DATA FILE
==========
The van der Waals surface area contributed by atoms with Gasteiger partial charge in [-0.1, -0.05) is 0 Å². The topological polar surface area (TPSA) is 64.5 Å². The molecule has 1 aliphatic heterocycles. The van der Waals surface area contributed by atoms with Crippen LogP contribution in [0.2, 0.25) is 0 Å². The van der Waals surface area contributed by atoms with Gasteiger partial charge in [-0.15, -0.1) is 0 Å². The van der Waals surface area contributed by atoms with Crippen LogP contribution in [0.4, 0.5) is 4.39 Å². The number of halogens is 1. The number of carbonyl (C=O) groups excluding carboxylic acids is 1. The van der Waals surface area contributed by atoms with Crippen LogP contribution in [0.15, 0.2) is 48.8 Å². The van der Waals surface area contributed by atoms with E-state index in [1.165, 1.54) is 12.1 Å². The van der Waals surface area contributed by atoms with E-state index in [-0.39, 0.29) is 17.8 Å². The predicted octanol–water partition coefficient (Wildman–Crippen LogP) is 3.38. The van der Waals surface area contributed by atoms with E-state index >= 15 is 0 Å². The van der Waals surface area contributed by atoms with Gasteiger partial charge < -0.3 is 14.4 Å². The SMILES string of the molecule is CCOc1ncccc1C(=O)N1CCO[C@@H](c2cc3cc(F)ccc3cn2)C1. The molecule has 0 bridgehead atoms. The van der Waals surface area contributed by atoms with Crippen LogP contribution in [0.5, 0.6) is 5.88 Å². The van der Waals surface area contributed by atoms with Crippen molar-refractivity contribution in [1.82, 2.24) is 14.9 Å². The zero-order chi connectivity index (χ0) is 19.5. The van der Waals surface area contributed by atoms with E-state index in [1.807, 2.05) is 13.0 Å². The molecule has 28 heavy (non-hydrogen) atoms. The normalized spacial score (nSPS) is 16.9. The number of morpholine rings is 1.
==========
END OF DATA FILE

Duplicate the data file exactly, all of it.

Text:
The van der Waals surface area contributed by atoms with Gasteiger partial charge in [-0.1, -0.05) is 0 Å². The topological polar surface area (TPSA) is 64.5 Å². The molecule has 1 aliphatic heterocycles. The van der Waals surface area contributed by atoms with Crippen LogP contribution in [0.2, 0.25) is 0 Å². The van der Waals surface area contributed by atoms with Gasteiger partial charge in [-0.15, -0.1) is 0 Å². The van der Waals surface area contributed by atoms with Crippen LogP contribution in [0.4, 0.5) is 4.39 Å². The number of halogens is 1. The number of carbonyl (C=O) groups excluding carboxylic acids is 1. The van der Waals surface area contributed by atoms with Crippen LogP contribution in [0.15, 0.2) is 48.8 Å². The van der Waals surface area contributed by atoms with E-state index in [1.165, 1.54) is 12.1 Å². The van der Waals surface area contributed by atoms with E-state index in [-0.39, 0.29) is 17.8 Å². The predicted octanol–water partition coefficient (Wildman–Crippen LogP) is 3.38. The van der Waals surface area contributed by atoms with E-state index >= 15 is 0 Å². The van der Waals surface area contributed by atoms with Gasteiger partial charge < -0.3 is 14.4 Å². The SMILES string of the molecule is CCOc1ncccc1C(=O)N1CCO[C@@H](c2cc3cc(F)ccc3cn2)C1. The molecule has 0 bridgehead atoms. The van der Waals surface area contributed by atoms with Crippen LogP contribution in [0.5, 0.6) is 5.88 Å². The van der Waals surface area contributed by atoms with Crippen molar-refractivity contribution in [1.82, 2.24) is 14.9 Å². The zero-order chi connectivity index (χ0) is 19.5. The van der Waals surface area contributed by atoms with E-state index in [1.807, 2.05) is 13.0 Å². The molecule has 28 heavy (non-hydrogen) atoms. The normalized spacial score (nSPS) is 16.9. The number of morpholine rings is 1.